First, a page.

I can't begin to tell you how frustrating it is to find out that a recent design is in danger of not being able to ship because of a missed EOL. The distributors typically don't let their customer's know about EOLs and for the smaller companies, the factories are not aware of who is using their parts. Consequently, they do not push EOL or other PCN alerts to the end users. PCNAlert was a life saver for me when I was the components guy at Microsoft. Everyday I would receive ALL alerts against any parts on any BOMs I had uploaded to PCNAlert. I never had another EOL line-down outage ever again. PCNAlert was sold to IHS, and now EEContent.com, founded by the former CEO of PCNAlert, is one of the companies that are saving the day...daily.
When I'm reading this arcticle I'm feeling nervous, because this is realy true.Everybody doing same fault, they are forgot to use life cycle management tools provided by 3rd part comapany. I know this consume money, it is payed services.This service can be undestand like waste of time but this is wrong interpreting. From the long time view it can bring more benefits like prevent to use NRND components, autoamtic ALERTS about PCN, PDN, EOL of the components in BOMs and ERPs.I know two good provider of this services, IHS and Silicon expert.Silicon expert have toll call BOM manager , yu can use trial demo and check how they are working...Other possibility is to hire army of component engineer which will doing scaning of the MPNs in ERP database and looking for EOL, PCN, PDN in a manufacturers pages.They can have at each manufacturer own account to PCN service if MFG have this possibility.Those account will sent automatic email to Component engineer mailbox and they will have daily hundred and hundred PCN, EOL, PDN messaged for analyzing...this is the worst scanario...welcome in real electronics industry life
Can Purchasing try to find any stock from any source, gray market included? (The gray market is becoming an increasingly dangerous alternative as part counterfeiters thrive in this venue.)
Legitimate U.S.A. independent "grey" market disti's are one of YOUR 1st lines of defense when it comes to identifying who is selling and what are counterfit parts. More commercial and mil / aero OEM's and their CM's are turning to this market when the chip mfg's obsolete a part and it disappears from the 'normal' supply chain.
Many of us, in this specific industry, have partnered with industry leading test houses to combat and identify counterfeit or sub standard parts.
EBN Dialogue enables and encourages you to participate in live chats with notable leaders and luminaries. Not only editors and journalists, but the entire EBN community is able to comment and ask questions. Listed below are upcoming and archived chats.
Thailand Stages a Comeback Join EBN contributor Jennifer Baljko on Thursday August 23, 2012, at 11:00 a.m. EST for a live chat on how electronic manufacturers in Thailand have shored up their supply chain to reduce the impact of future natural disasters.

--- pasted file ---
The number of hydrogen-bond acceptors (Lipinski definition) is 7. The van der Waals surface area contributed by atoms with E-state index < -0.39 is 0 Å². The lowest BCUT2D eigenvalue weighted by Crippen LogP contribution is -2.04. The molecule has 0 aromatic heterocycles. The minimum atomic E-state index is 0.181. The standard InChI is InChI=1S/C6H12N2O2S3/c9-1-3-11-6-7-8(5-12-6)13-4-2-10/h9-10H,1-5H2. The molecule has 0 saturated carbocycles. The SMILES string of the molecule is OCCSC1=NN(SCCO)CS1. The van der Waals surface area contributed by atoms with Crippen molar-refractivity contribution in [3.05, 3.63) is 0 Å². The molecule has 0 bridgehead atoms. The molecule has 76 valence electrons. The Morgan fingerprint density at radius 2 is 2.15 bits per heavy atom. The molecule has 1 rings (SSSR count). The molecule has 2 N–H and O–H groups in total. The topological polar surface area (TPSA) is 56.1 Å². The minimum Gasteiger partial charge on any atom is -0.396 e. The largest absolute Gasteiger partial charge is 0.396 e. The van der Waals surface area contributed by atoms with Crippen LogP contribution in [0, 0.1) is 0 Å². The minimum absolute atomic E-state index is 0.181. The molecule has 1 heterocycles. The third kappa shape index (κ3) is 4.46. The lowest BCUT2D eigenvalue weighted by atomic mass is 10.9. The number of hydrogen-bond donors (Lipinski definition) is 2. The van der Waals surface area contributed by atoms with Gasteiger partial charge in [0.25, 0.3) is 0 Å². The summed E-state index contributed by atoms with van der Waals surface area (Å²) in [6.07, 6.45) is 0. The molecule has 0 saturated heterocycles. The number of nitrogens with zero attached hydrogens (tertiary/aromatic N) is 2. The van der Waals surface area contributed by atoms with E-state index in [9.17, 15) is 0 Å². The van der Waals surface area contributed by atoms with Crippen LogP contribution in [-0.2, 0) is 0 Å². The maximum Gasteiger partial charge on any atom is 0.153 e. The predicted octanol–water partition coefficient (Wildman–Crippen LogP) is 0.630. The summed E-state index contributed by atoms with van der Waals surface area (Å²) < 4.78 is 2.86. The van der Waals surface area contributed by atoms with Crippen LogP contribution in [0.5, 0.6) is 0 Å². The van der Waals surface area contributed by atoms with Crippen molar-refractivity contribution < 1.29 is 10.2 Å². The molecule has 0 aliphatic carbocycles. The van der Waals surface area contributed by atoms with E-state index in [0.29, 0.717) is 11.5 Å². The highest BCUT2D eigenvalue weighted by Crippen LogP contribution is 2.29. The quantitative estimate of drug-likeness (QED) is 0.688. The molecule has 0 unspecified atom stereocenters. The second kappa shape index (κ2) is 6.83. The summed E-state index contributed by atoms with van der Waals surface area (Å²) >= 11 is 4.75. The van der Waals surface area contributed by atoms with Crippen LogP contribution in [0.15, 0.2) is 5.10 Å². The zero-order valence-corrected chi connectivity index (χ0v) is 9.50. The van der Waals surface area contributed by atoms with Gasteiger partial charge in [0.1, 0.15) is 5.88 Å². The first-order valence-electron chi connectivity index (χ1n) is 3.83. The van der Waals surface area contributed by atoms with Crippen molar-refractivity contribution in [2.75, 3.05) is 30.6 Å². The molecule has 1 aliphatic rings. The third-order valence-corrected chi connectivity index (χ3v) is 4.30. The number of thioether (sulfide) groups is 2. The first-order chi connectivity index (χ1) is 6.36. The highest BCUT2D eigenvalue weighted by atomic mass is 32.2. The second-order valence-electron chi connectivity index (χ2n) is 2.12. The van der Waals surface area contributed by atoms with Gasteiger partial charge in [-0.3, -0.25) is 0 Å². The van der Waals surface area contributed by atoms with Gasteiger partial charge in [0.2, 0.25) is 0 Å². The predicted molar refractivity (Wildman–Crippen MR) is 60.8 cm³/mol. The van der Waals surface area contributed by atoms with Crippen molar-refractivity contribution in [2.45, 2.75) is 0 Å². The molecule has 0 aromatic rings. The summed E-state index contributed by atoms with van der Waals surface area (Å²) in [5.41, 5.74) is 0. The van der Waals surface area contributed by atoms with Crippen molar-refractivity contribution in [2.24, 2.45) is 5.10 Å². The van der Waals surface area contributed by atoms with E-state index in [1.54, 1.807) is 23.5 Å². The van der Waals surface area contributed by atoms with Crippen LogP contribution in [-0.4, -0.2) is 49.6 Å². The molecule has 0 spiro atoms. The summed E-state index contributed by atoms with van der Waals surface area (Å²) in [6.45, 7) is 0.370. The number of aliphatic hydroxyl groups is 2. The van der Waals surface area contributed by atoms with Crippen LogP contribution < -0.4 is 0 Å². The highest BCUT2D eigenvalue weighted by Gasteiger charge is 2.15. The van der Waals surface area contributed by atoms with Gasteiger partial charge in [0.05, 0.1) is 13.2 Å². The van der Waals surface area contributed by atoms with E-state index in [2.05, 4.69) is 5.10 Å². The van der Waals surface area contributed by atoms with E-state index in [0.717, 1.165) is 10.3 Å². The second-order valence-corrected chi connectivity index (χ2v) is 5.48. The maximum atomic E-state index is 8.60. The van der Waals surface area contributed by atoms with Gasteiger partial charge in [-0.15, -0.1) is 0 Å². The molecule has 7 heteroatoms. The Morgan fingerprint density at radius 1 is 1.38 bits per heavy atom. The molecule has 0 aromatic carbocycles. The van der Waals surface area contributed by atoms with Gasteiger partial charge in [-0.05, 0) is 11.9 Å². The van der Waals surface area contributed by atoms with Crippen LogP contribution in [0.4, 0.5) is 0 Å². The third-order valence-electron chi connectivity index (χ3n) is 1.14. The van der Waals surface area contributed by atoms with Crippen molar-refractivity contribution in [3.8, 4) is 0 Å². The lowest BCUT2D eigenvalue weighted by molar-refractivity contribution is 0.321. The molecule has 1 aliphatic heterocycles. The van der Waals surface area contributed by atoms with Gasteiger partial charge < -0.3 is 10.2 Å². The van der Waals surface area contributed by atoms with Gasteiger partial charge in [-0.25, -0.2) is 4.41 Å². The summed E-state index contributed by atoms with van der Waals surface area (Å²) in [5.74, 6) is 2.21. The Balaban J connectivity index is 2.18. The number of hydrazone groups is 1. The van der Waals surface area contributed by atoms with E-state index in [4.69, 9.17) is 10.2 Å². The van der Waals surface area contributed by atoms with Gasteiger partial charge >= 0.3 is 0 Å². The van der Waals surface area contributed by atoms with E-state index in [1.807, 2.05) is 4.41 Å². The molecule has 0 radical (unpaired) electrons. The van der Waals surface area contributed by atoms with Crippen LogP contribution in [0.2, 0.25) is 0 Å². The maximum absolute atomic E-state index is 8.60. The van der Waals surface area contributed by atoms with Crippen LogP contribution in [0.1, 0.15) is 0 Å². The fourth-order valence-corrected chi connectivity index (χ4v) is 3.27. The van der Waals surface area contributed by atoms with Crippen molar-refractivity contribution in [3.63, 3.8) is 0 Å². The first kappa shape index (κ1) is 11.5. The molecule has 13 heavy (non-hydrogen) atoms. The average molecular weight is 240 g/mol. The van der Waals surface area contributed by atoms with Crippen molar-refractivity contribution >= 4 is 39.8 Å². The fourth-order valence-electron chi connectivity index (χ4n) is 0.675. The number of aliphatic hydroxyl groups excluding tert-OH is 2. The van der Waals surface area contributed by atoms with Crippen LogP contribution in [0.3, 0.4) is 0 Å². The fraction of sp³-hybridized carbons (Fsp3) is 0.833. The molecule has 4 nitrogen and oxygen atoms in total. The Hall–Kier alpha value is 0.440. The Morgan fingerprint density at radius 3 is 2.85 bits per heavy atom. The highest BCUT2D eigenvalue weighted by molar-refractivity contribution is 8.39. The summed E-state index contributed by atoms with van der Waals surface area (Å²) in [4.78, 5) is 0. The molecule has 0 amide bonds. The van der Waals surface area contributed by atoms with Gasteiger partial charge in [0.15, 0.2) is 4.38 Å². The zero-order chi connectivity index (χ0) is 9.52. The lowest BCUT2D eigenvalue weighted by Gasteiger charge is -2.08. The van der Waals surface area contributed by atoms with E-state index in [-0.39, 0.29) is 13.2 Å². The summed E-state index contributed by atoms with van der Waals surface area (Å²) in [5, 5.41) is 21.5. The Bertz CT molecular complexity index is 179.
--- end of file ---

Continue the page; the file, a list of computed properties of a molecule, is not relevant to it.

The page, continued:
Microsoft Surface: Potential Winners & Losers What are the implications for the electronics industry supply chain of Microsoft Corp.'s decision to launch its own tablet PC? Join industry veteran and EE Times' systems and OEM expert Rick Merritt on Tuesday, July 3, at 12:00 pm EDT for a Live Chat on this subject.
Join EBN contributor Jennifer Baljko on Thursday August 23, 2012, at 11:00 a.m. EST for a live chat on how electronic manufacturers in Thailand have shored up their supply chain to reduce the impact of future natural disasters.
Peter Drucker famously said "Trying to predict the future is like trying to drive down a country road at night with no lights while looking out the back window." Yet in the razor's-edge world of electronics—with a lean supply chain and just-in-time demands—the need to know the future is vital.
While no one really can accurately predict the future, we can take guidance from another Drucker saying which is the best way to predict the future is to create it.
You've heard the saying "the No. 1 supply chain risk is your people." That hasn't always been the case. But today's complex global supply chain requires a new type of multitalented employee. It's one who understands, finance, marketing, economics, is savvy with technology, graceful with relationships and can think analytically.
Where are these people? Are universities properly preparing the next generation supply chain professionals? How do train your existing workforce for these new, demanding positions?
Brian Fuller, editor-in-chief of EBN, will lead a 60-minute Avnet Velocity panel discussion that will ask and answer these and other questions swirling around today's supply-chain talent challenges.